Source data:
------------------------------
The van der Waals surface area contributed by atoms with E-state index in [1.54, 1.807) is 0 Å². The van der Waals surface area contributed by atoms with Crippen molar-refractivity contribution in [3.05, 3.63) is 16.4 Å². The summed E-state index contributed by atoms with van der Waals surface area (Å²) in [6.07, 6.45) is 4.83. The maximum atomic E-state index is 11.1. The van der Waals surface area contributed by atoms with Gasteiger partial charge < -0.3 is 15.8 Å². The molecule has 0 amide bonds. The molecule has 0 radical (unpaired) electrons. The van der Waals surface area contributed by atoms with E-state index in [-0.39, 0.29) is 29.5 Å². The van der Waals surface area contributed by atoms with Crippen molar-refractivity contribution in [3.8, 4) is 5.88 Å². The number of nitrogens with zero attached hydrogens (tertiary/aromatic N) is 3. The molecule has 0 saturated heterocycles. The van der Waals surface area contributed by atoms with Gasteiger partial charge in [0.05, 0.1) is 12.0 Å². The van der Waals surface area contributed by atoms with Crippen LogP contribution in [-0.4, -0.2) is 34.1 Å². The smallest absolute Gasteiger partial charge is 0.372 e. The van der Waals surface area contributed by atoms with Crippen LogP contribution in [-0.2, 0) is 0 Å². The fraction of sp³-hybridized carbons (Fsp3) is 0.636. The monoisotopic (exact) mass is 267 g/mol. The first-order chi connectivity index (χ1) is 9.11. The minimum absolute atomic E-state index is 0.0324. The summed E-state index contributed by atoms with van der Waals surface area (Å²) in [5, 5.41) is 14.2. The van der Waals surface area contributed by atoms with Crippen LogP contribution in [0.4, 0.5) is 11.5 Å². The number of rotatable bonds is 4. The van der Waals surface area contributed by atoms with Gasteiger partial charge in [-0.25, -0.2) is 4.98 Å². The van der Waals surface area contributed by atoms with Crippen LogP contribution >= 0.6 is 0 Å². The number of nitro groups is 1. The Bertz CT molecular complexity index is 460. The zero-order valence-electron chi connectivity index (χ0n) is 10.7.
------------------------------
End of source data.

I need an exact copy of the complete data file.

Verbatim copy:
The van der Waals surface area contributed by atoms with E-state index in [1.54, 1.807) is 0 Å². The van der Waals surface area contributed by atoms with Crippen molar-refractivity contribution in [3.05, 3.63) is 16.4 Å². The summed E-state index contributed by atoms with van der Waals surface area (Å²) in [6.07, 6.45) is 4.83. The maximum atomic E-state index is 11.1. The van der Waals surface area contributed by atoms with Gasteiger partial charge < -0.3 is 15.8 Å². The molecule has 0 amide bonds. The molecule has 0 radical (unpaired) electrons. The van der Waals surface area contributed by atoms with E-state index in [-0.39, 0.29) is 29.5 Å². The van der Waals surface area contributed by atoms with Crippen molar-refractivity contribution in [3.8, 4) is 5.88 Å². The number of nitrogens with zero attached hydrogens (tertiary/aromatic N) is 3. The molecule has 0 saturated heterocycles. The van der Waals surface area contributed by atoms with Gasteiger partial charge in [0.05, 0.1) is 12.0 Å². The van der Waals surface area contributed by atoms with Crippen LogP contribution in [-0.4, -0.2) is 34.1 Å². The smallest absolute Gasteiger partial charge is 0.372 e. The van der Waals surface area contributed by atoms with Crippen LogP contribution in [-0.2, 0) is 0 Å². The fraction of sp³-hybridized carbons (Fsp3) is 0.636. The monoisotopic (exact) mass is 267 g/mol. The first-order chi connectivity index (χ1) is 9.11. The minimum absolute atomic E-state index is 0.0324. The summed E-state index contributed by atoms with van der Waals surface area (Å²) in [5, 5.41) is 14.2. The van der Waals surface area contributed by atoms with Crippen LogP contribution in [0.4, 0.5) is 11.5 Å². The number of rotatable bonds is 4. The van der Waals surface area contributed by atoms with Gasteiger partial charge in [-0.25, -0.2) is 4.98 Å². The van der Waals surface area contributed by atoms with Crippen LogP contribution >= 0.6 is 0 Å². The number of nitro groups is 1. The Bertz CT molecular complexity index is 460. The zero-order valence-electron chi connectivity index (χ0n) is 10.7.